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Southern Literature: Roots and Branches

---by Penne J. Laubenthal

What is Southern literature and when did it begin? We know that literature was being written in the not yet self-consciously southern states for two hundred years prior to the emergence of a genuine Southern literature: a literature that reflected regional self-consciousness and was shaped by the uniqueness of the land and the culture. Literature in early America was considered a gentleman’s art, scholarly and learned, using a language that was rarified and refined. Its purpose was to elevate, and only sufficiently grave and serious subjects were deemed fit for literary material. This literature was removed from everyday life as we know it and about as far from the vox populi as one could get. Prior to 1800 the literature of the South, with a few exceptions, was simply a mirror of English formalism, highly sophisticated and drained of life and practically devoid of humor.

The closest one can come to a glimpse of ordinary life in the early South is in William Byrd’s History of the Dividing Line betwixt Virginia and North Carolina  when he uses his most elevated language to describe the lowly North Carolinians. Byrd thought of himself as an American and as a Virginian. The concept of southerner had not yet developed. As a Tidewater Virginian Byrd has nothing but disdain for the lazy North Carolinians. One can almost hear the contempt  in his voice as he carefully chooses the words that will make clear the vast difference between himself and the slothful Tarheels. “Surely there is no place in the World where the Inhabitants live with less Labour than in N. Carolina." This sentence is mrerly the preamble to a satiric, yet humorous, portrait of the North Carolinians. In its own way, parts of  History of the Dividing Line prefigure the literature that would emerge in the late 18th century in the writings of Samuel Langhorne Clemens, better known as Mark Twain.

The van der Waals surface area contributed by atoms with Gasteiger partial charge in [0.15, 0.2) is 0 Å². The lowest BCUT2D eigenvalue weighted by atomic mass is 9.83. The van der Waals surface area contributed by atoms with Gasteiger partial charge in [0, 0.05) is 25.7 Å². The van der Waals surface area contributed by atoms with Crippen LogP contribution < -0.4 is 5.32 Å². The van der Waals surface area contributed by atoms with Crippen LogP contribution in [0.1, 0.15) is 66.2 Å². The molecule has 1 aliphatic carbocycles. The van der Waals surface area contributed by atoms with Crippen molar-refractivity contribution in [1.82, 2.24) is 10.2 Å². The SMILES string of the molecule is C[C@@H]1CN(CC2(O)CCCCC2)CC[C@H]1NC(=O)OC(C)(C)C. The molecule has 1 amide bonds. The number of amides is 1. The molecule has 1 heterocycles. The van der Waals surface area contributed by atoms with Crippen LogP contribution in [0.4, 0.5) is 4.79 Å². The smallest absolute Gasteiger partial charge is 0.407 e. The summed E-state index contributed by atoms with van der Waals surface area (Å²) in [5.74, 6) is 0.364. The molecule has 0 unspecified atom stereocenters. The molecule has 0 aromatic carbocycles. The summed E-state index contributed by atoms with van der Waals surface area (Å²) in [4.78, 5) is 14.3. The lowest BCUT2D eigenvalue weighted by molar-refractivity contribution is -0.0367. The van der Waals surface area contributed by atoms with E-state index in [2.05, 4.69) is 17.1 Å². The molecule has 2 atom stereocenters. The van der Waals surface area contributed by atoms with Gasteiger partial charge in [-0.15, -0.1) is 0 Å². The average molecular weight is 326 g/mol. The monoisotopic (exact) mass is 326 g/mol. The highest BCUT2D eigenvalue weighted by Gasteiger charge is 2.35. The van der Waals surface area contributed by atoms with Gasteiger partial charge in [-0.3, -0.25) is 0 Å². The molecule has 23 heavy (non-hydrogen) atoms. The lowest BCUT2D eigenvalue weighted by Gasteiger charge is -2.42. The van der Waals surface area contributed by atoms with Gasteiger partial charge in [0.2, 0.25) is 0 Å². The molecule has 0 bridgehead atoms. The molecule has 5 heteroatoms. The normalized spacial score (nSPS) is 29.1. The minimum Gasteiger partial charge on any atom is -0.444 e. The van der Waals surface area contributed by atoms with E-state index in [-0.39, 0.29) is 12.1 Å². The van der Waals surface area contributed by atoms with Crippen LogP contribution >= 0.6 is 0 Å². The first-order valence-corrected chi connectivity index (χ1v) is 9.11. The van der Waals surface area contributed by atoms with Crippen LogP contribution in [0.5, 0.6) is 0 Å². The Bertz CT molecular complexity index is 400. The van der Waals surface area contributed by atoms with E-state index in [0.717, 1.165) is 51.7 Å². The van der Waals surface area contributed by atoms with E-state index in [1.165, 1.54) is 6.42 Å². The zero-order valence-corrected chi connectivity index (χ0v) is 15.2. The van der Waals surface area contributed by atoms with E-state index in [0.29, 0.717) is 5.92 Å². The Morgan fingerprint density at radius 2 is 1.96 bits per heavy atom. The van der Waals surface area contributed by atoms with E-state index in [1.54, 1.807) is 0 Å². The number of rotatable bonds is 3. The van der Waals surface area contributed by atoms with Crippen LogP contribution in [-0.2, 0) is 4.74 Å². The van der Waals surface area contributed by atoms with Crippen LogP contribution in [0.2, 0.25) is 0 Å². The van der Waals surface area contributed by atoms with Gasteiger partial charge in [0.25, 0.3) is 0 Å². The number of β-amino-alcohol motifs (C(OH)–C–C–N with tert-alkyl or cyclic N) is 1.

Only a journalist could write with impunity about ordinary life or use the vernacular of ordinary people. It would take the rowdy journalists, able to write about any subject in any manner they chose, to free the literature from its manacles. Journalism was not considered serious literature. It was not considered literature at all. Therefore, any strictures were relatively non-existent. Journalists were free to write about everyday people, doing everyday things, in an everyday manner, and to write in a language that the people actually spoke. And best of all, they could be funny.

Thus in the early to mid 18th Century there appeared on the scene, a number of writers who belonged to a subgenre known as “Southwest humor.” At that time, anything west of Atlanta (with the exception of the port cities) was considered to be the backwoods, the “old southwest.” One of these writers was George Washington Harris. In his Sut Lovingood: Yarns Spun by a Nat’ral Born Durn’d Fool, Harris prefigured such characters of Southern literature as the corrupt sheriff, the self-righteous preacher, and the picaro who lives by his wits.  It is Harris’s use of the unmediated idiom (Sut actually tells the story himself, it is not told in a “frame” –ie, by an educated narrator) that is a forerunner of the tale told by Huckleberry Finn in Twain's great novel The Adventures of Huckeberry Finn:. “You don’t know about me without you have read a book by the name of "The Adventures of Tom Sawyer," but that ain't no matter."